The Office for Nuclear Regulation (ONR) has been asked to begin the Generic Design Assessment (GDA) process for Roll-Royce’s planned 470MW small modular reactor (SMR) nuclear power station.

The request was submitted by the Department for Business, Energy and Industrial Strategy (BEIS) following the completion of its initial screening process.

The GDA process, which also involves the Environment Agency and Natural Resources Wales, assesses the environmental, safety and security aspects of reactor designs separately from any site-specific concerns. The regulators will provide advice to the designers about any issues they identify to enable them to be resolved at an early stage.

Rolls-Royce described the request as “the most significant step so far in securing consent for operation in the UK”.

As indicated by the name, SMRs will be smaller than conventional nuclear power stations and will be built as prefabricated modules before being transported onsite for final assembly. The underlying aim is to lower the cost of nuclear power by building a larger number of smaller standardised reactors in factory conditions.

Rolls-Royce said its SMR design draws upon well-established pressurised water reactor technology. Last year, the company was awarded £210 million by the UK Research and Innovation from the government’s £385 million Advanced Nuclear Fund to help take its design through regulatory processes.

Rolls-Royce SMR chief executive, Tom Samson, said: “Entering the GDA assessment process is another major milestone as we head at pace towards our goal of deploying a fleet of SMRs which will produce affordable, low carbon electricity – helping meet future energy demands and reach our net zero targets.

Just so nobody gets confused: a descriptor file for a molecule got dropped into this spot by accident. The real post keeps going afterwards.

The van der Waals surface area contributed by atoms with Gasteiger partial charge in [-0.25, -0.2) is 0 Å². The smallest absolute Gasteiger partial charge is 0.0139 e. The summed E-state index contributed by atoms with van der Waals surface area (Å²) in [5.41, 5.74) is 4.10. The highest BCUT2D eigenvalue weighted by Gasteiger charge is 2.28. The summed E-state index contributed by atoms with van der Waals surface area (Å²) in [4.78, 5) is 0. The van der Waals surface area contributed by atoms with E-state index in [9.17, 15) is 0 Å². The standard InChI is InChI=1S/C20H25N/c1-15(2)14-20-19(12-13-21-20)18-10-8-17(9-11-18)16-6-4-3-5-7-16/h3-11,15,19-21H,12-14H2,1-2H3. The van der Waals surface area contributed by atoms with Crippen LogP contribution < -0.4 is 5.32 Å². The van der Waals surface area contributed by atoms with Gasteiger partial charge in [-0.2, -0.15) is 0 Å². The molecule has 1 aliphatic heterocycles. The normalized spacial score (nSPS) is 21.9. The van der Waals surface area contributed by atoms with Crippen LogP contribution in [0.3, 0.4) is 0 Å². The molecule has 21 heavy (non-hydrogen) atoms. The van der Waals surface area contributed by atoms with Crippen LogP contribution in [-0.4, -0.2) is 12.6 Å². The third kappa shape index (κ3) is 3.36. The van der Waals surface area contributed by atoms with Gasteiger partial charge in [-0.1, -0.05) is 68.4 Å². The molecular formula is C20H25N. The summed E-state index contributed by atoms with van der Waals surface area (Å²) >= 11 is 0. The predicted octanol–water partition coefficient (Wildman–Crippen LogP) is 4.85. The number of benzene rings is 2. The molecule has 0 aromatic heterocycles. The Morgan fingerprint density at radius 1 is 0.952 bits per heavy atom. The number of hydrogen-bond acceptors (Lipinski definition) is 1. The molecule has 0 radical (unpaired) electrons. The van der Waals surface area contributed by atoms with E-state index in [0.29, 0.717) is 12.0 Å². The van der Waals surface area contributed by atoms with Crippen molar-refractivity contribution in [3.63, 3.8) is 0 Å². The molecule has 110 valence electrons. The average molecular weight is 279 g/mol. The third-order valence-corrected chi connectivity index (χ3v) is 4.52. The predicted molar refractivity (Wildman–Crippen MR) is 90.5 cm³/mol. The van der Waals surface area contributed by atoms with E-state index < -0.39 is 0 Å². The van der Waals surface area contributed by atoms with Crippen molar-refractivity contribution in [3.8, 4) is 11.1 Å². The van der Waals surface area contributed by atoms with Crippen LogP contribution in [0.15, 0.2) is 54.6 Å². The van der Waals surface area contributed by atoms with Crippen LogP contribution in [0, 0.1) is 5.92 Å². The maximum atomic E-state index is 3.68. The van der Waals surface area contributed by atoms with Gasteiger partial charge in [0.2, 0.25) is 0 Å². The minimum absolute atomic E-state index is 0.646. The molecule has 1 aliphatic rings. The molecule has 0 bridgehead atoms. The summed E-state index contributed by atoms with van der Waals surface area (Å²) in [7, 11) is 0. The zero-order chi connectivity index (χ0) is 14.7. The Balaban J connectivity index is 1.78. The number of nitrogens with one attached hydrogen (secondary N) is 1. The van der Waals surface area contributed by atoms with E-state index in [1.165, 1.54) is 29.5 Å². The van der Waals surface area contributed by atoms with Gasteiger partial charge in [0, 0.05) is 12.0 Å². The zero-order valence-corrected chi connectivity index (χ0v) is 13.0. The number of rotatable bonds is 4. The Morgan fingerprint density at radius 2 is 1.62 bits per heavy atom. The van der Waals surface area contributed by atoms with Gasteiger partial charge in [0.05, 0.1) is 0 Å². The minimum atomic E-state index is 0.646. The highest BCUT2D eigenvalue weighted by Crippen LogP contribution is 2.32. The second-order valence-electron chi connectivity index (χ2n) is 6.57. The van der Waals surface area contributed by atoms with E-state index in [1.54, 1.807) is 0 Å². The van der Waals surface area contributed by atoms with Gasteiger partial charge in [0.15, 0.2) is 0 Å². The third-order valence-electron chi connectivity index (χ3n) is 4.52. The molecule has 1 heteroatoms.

“The UK regulatory process is internationally recognised and respected. We welcome the scrutiny and challenge that goes into the assessment of our nuclear power plant design.”

Helena Perry, regulatory and safety affairs director, added: “Rolls-Royce SMR has a dedicated team with previous experience in GDA, licensing and permitting.

“We have a collaborative relationship with the UK regulators and are using all our experience and learning to move at pace through the GDA process.”

A spokesperson for the Nuclear Industry Association described the announcement as a “vital step forward for British nuclear technology”.

They added: “The UK needs the Rolls-Royce SMR to strengthen our energy security and cut our dependence on gas as we move toward net zero.

“The SMR can also play an essential role in enhancing British industrial capability, creating tens of thousands of jobs, revitalising the nuclear skills base and boosting the green economic recovery.”